“Michael Drury is praised for his mastery of complex financial crime cases. Sources note: ‘He has demonstrated that he is fearless when dealing with the SFO and FCA, and other international investigating agencies’ and that he is ‘excellent in giving firm, but good advice, with the client’s best interest at heart’.”
Michael Drury joined BCL as a partner in September 2010 from GCHQ where for a number of years he was Director for Legal Affairs and a member of the main Board of Directors, having been appointed GCHQ’s first full-time legal adviser in 1996. He was called to the Bar in 1982 and subsequently admitted as a solicitor at the time of his move to GCHQ. Prior to that he was a tax lawyer in the City and then prosecuted for HM Customs & Excise and the Serious Fraud Office where he had the conduct of some of the most notable cases in the late 1980s and early 1990s. He is the last of those who founded the SFO to remain in full time practice.
Michael’s practice is diverse, ranging from extradition, where he has successfully represented senior Ministers and others in former Soviet Union states and a number of significant Turkish businessmen (falsely alleged to be terrorists and part of the 2016 coup attempt) defeating extradition claims and securing the removal of and preventing the issue of Red Notices; representing individuals in regulatory proceedings brought by the FCA (in LIBOR and other matters); acting in criminal investigations by the SFO (including for corporates and individuals in bribery and corruption cases, and in LIBOR), as well as in fraud investigations by a variety of police forces in England and Wales; to achieving successful outcomes for clients in investigations by the Information Commissioner’s Office, in the spin off from National Crime Agency (‘NCA’) investigations into ‘blagging’.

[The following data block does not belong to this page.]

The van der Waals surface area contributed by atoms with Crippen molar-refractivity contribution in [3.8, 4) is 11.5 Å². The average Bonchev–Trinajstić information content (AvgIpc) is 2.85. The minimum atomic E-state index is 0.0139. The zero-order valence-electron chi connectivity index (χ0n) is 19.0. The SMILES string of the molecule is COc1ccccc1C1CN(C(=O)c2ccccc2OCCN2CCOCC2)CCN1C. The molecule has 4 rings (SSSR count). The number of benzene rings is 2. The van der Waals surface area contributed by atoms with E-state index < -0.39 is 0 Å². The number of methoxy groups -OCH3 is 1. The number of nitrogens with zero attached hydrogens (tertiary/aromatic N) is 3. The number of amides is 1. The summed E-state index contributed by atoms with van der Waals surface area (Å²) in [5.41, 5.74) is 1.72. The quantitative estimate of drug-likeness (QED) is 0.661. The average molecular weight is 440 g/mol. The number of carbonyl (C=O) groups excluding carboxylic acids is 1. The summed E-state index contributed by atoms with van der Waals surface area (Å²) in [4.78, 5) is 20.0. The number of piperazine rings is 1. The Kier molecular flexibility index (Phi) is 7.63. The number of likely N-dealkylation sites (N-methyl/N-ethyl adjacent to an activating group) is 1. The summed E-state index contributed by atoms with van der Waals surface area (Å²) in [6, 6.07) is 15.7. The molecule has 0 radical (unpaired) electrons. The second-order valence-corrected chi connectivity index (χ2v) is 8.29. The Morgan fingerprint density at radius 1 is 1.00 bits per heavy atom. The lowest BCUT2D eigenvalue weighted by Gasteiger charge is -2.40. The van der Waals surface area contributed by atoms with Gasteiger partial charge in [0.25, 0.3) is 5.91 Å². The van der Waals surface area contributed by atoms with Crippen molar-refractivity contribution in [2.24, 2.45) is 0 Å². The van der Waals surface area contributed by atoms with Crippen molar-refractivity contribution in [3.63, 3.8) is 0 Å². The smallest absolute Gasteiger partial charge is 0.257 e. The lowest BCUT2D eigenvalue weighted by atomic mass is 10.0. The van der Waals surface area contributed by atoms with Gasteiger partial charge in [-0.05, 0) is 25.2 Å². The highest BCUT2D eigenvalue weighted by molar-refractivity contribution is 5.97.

Michael has recently successfully avoided attempts by the NCA to obtain an Unexplained Wealth Order against individuals who were under threat of this, leaving his clients free to deal with their assets as they wished. He is also representing other clients in resisting actions sought to be taken by the NCA on the basis of mutual legal assistance being provided to criminal investigators overseas.
Notably, Michael represented individuals, including the deputy head of MI6, in the Metropolitan Police investigation into the alleged involvement of British officials in the transfer of individuals to Libya under the regime of Colonel Muammar Gaddafi: that six year investigation resulted in no prosecution. Michael has a special expertise where the criminal law interacts with national security and official secrets.
Michael’s work in the International Criminal Court (‘ICC’) is notable, with him having been part of the team of Kenyan President Uhuru Kenyatta against whom proceedings before the Court were discontinued by the prosecutor on the basis of, amongst other things, analysis suggested by Michael. He is instructed in ongoing ICC matters being investigated by the Office of the Prosecutor.